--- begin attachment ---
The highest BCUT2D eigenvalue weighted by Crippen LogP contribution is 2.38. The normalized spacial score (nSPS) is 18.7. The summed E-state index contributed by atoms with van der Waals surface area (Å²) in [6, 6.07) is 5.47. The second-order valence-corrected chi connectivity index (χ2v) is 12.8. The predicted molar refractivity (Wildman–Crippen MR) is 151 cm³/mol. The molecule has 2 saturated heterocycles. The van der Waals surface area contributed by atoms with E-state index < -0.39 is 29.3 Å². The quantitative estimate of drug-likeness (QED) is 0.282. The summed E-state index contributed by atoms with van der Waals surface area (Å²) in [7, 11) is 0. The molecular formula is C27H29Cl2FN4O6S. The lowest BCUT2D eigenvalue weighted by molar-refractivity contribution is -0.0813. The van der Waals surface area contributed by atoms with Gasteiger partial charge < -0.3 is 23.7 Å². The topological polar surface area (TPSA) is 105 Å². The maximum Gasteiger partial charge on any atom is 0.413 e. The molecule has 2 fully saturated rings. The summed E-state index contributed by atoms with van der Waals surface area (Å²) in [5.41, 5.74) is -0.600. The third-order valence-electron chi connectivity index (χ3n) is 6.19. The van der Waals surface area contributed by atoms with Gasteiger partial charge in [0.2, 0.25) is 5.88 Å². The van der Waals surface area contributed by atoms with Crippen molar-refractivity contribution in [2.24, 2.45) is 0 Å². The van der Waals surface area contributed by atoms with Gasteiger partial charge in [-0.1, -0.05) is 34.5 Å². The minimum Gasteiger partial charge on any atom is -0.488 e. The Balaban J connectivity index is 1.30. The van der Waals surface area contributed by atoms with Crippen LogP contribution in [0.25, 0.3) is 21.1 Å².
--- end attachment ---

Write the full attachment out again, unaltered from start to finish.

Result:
The highest BCUT2D eigenvalue weighted by Crippen LogP contribution is 2.38. The normalized spacial score (nSPS) is 18.7. The summed E-state index contributed by atoms with van der Waals surface area (Å²) in [6, 6.07) is 5.47. The second-order valence-corrected chi connectivity index (χ2v) is 12.8. The predicted molar refractivity (Wildman–Crippen MR) is 151 cm³/mol. The molecule has 2 saturated heterocycles. The van der Waals surface area contributed by atoms with E-state index < -0.39 is 29.3 Å². The quantitative estimate of drug-likeness (QED) is 0.282. The summed E-state index contributed by atoms with van der Waals surface area (Å²) in [7, 11) is 0. The molecular formula is C27H29Cl2FN4O6S. The lowest BCUT2D eigenvalue weighted by molar-refractivity contribution is -0.0813. The van der Waals surface area contributed by atoms with Gasteiger partial charge < -0.3 is 23.7 Å². The topological polar surface area (TPSA) is 105 Å². The maximum Gasteiger partial charge on any atom is 0.413 e. The molecule has 2 fully saturated rings. The summed E-state index contributed by atoms with van der Waals surface area (Å²) in [5.41, 5.74) is -0.600. The third-order valence-electron chi connectivity index (χ3n) is 6.19. The van der Waals surface area contributed by atoms with Gasteiger partial charge in [0.2, 0.25) is 5.88 Å². The van der Waals surface area contributed by atoms with Crippen molar-refractivity contribution in [2.24, 2.45) is 0 Å². The van der Waals surface area contributed by atoms with Gasteiger partial charge in [-0.1, -0.05) is 34.5 Å². The minimum Gasteiger partial charge on any atom is -0.488 e. The Balaban J connectivity index is 1.30. The van der Waals surface area contributed by atoms with Crippen LogP contribution in [0.25, 0.3) is 21.1 Å².